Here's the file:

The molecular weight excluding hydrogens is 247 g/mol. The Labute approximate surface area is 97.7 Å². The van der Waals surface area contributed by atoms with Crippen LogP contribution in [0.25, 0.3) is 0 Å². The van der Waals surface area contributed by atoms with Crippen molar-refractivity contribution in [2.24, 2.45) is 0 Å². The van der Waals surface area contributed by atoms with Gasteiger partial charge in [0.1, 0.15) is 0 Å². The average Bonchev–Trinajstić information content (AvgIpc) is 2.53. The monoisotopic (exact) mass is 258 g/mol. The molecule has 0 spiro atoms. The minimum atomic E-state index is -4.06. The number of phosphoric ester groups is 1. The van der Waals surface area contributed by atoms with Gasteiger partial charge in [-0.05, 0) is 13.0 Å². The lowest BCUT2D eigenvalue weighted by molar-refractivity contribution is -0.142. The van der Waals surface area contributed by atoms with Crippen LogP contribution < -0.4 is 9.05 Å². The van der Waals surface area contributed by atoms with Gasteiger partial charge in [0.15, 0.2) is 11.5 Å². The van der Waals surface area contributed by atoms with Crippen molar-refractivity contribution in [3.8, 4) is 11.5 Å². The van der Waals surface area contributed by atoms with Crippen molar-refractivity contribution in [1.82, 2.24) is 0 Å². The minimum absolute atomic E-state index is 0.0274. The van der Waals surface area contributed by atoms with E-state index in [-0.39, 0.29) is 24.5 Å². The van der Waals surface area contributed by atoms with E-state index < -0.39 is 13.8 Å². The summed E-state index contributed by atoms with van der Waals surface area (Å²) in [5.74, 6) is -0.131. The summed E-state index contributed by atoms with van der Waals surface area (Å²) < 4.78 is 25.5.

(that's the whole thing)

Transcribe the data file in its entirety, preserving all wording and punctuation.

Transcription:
The molecular weight excluding hydrogens is 247 g/mol. The Labute approximate surface area is 97.7 Å². The van der Waals surface area contributed by atoms with Crippen LogP contribution in [0.25, 0.3) is 0 Å². The van der Waals surface area contributed by atoms with Crippen molar-refractivity contribution in [2.24, 2.45) is 0 Å². The van der Waals surface area contributed by atoms with Gasteiger partial charge in [0.1, 0.15) is 0 Å². The average Bonchev–Trinajstić information content (AvgIpc) is 2.53. The monoisotopic (exact) mass is 258 g/mol. The molecule has 0 spiro atoms. The minimum atomic E-state index is -4.06. The number of phosphoric ester groups is 1. The van der Waals surface area contributed by atoms with Gasteiger partial charge in [-0.05, 0) is 13.0 Å². The lowest BCUT2D eigenvalue weighted by molar-refractivity contribution is -0.142. The van der Waals surface area contributed by atoms with Crippen LogP contribution < -0.4 is 9.05 Å². The van der Waals surface area contributed by atoms with Gasteiger partial charge in [0.15, 0.2) is 11.5 Å². The van der Waals surface area contributed by atoms with Crippen molar-refractivity contribution in [3.8, 4) is 11.5 Å². The van der Waals surface area contributed by atoms with Crippen molar-refractivity contribution in [1.82, 2.24) is 0 Å². The minimum absolute atomic E-state index is 0.0274. The van der Waals surface area contributed by atoms with E-state index in [-0.39, 0.29) is 24.5 Å². The van der Waals surface area contributed by atoms with E-state index < -0.39 is 13.8 Å². The summed E-state index contributed by atoms with van der Waals surface area (Å²) in [5.74, 6) is -0.131. The summed E-state index contributed by atoms with van der Waals surface area (Å²) < 4.78 is 25.5.